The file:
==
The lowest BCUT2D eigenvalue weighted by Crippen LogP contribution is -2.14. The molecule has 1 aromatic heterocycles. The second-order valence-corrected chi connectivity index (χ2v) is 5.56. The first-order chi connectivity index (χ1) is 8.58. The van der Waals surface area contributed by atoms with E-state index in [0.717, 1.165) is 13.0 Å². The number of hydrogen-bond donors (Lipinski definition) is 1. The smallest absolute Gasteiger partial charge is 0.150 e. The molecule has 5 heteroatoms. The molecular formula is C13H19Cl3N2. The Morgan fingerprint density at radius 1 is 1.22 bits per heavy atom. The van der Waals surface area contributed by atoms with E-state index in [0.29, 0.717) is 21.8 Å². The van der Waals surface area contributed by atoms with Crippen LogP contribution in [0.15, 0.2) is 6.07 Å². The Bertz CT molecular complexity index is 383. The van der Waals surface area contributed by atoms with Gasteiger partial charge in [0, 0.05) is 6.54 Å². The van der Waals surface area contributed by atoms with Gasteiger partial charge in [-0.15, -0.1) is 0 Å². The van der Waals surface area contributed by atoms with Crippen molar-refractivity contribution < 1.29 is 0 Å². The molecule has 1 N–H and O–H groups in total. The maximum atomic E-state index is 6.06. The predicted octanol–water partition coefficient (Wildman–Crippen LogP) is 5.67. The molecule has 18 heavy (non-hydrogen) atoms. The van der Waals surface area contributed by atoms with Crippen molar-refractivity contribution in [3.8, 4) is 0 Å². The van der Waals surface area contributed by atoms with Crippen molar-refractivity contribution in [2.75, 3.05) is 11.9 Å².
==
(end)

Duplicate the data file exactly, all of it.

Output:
The lowest BCUT2D eigenvalue weighted by Crippen LogP contribution is -2.14. The molecule has 1 aromatic heterocycles. The second-order valence-corrected chi connectivity index (χ2v) is 5.56. The first-order chi connectivity index (χ1) is 8.58. The van der Waals surface area contributed by atoms with E-state index in [0.717, 1.165) is 13.0 Å². The number of hydrogen-bond donors (Lipinski definition) is 1. The smallest absolute Gasteiger partial charge is 0.150 e. The molecule has 5 heteroatoms. The molecular formula is C13H19Cl3N2. The Morgan fingerprint density at radius 1 is 1.22 bits per heavy atom. The van der Waals surface area contributed by atoms with E-state index in [0.29, 0.717) is 21.8 Å². The van der Waals surface area contributed by atoms with Crippen LogP contribution in [0.15, 0.2) is 6.07 Å². The Bertz CT molecular complexity index is 383. The van der Waals surface area contributed by atoms with Gasteiger partial charge in [0, 0.05) is 6.54 Å². The van der Waals surface area contributed by atoms with Gasteiger partial charge in [-0.15, -0.1) is 0 Å². The van der Waals surface area contributed by atoms with Crippen molar-refractivity contribution < 1.29 is 0 Å². The molecule has 1 N–H and O–H groups in total. The maximum atomic E-state index is 6.06. The predicted octanol–water partition coefficient (Wildman–Crippen LogP) is 5.67. The molecule has 18 heavy (non-hydrogen) atoms. The van der Waals surface area contributed by atoms with Crippen molar-refractivity contribution in [3.8, 4) is 0 Å². The van der Waals surface area contributed by atoms with Crippen molar-refractivity contribution in [2.75, 3.05) is 11.9 Å².